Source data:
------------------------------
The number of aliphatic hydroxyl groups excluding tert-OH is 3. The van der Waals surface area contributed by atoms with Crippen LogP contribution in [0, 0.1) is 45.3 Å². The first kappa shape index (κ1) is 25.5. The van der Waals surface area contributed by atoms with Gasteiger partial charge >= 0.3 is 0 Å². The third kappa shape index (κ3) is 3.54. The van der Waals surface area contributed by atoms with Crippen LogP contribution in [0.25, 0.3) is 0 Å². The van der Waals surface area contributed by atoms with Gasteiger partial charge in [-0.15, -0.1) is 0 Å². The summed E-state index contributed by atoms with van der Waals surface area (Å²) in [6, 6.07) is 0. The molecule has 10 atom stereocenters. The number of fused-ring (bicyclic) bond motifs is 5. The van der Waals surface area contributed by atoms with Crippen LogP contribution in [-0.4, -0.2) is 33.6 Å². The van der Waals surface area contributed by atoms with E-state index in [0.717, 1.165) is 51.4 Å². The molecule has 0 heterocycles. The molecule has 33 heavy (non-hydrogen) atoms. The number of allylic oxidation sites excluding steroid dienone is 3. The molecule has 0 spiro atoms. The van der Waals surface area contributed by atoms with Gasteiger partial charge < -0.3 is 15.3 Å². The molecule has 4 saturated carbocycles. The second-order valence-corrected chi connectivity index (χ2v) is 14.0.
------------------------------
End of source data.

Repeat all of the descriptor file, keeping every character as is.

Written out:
The number of aliphatic hydroxyl groups excluding tert-OH is 3. The van der Waals surface area contributed by atoms with Crippen LogP contribution in [0, 0.1) is 45.3 Å². The first kappa shape index (κ1) is 25.5. The van der Waals surface area contributed by atoms with Gasteiger partial charge >= 0.3 is 0 Å². The third kappa shape index (κ3) is 3.54. The van der Waals surface area contributed by atoms with Crippen LogP contribution in [0.25, 0.3) is 0 Å². The van der Waals surface area contributed by atoms with Gasteiger partial charge in [-0.15, -0.1) is 0 Å². The summed E-state index contributed by atoms with van der Waals surface area (Å²) in [6, 6.07) is 0. The molecule has 10 atom stereocenters. The number of fused-ring (bicyclic) bond motifs is 5. The van der Waals surface area contributed by atoms with Crippen LogP contribution in [-0.4, -0.2) is 33.6 Å². The van der Waals surface area contributed by atoms with E-state index in [0.717, 1.165) is 51.4 Å². The molecule has 0 heterocycles. The molecule has 33 heavy (non-hydrogen) atoms. The number of allylic oxidation sites excluding steroid dienone is 3. The molecule has 0 spiro atoms. The van der Waals surface area contributed by atoms with Gasteiger partial charge < -0.3 is 15.3 Å². The molecule has 4 saturated carbocycles. The second-order valence-corrected chi connectivity index (χ2v) is 14.0.